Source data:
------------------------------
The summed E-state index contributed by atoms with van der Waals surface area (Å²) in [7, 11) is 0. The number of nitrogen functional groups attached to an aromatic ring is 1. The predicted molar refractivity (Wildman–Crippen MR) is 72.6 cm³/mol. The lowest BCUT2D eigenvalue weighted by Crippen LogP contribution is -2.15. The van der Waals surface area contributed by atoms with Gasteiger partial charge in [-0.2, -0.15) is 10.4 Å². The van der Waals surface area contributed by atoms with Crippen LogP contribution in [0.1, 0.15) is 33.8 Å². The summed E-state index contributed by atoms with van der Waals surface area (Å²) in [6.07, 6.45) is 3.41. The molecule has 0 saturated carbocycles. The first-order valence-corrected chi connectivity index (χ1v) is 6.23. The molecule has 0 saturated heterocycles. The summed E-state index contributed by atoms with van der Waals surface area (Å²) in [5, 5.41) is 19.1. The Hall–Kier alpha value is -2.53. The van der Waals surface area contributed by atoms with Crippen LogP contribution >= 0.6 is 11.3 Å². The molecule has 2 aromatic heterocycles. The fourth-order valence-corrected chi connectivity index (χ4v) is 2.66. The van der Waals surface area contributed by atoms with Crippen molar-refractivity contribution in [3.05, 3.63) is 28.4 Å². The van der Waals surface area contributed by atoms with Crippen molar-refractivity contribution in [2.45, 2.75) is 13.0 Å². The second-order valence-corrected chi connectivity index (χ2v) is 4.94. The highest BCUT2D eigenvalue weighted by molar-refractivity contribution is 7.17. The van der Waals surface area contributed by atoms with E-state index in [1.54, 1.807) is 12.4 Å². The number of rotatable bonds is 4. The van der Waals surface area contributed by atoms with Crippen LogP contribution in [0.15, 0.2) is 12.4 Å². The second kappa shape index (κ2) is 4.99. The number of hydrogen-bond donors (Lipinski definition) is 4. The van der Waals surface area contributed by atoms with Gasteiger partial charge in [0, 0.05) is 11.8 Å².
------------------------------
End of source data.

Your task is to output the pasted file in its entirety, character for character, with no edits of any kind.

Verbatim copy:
The summed E-state index contributed by atoms with van der Waals surface area (Å²) in [7, 11) is 0. The number of nitrogen functional groups attached to an aromatic ring is 1. The predicted molar refractivity (Wildman–Crippen MR) is 72.6 cm³/mol. The lowest BCUT2D eigenvalue weighted by Crippen LogP contribution is -2.15. The van der Waals surface area contributed by atoms with Gasteiger partial charge in [-0.2, -0.15) is 10.4 Å². The van der Waals surface area contributed by atoms with Crippen LogP contribution in [0.1, 0.15) is 33.8 Å². The summed E-state index contributed by atoms with van der Waals surface area (Å²) in [6.07, 6.45) is 3.41. The molecule has 0 saturated carbocycles. The first-order valence-corrected chi connectivity index (χ1v) is 6.23. The molecule has 0 saturated heterocycles. The summed E-state index contributed by atoms with van der Waals surface area (Å²) in [5, 5.41) is 19.1. The Hall–Kier alpha value is -2.53. The van der Waals surface area contributed by atoms with Crippen LogP contribution >= 0.6 is 11.3 Å². The molecule has 2 aromatic heterocycles. The fourth-order valence-corrected chi connectivity index (χ4v) is 2.66. The van der Waals surface area contributed by atoms with Crippen molar-refractivity contribution in [3.05, 3.63) is 28.4 Å². The van der Waals surface area contributed by atoms with Crippen molar-refractivity contribution in [2.45, 2.75) is 13.0 Å². The second-order valence-corrected chi connectivity index (χ2v) is 4.94. The highest BCUT2D eigenvalue weighted by molar-refractivity contribution is 7.17. The van der Waals surface area contributed by atoms with E-state index in [1.54, 1.807) is 12.4 Å². The number of rotatable bonds is 4. The van der Waals surface area contributed by atoms with Crippen LogP contribution in [0.15, 0.2) is 12.4 Å². The second kappa shape index (κ2) is 4.99. The number of hydrogen-bond donors (Lipinski definition) is 4. The van der Waals surface area contributed by atoms with Gasteiger partial charge in [0, 0.05) is 11.8 Å².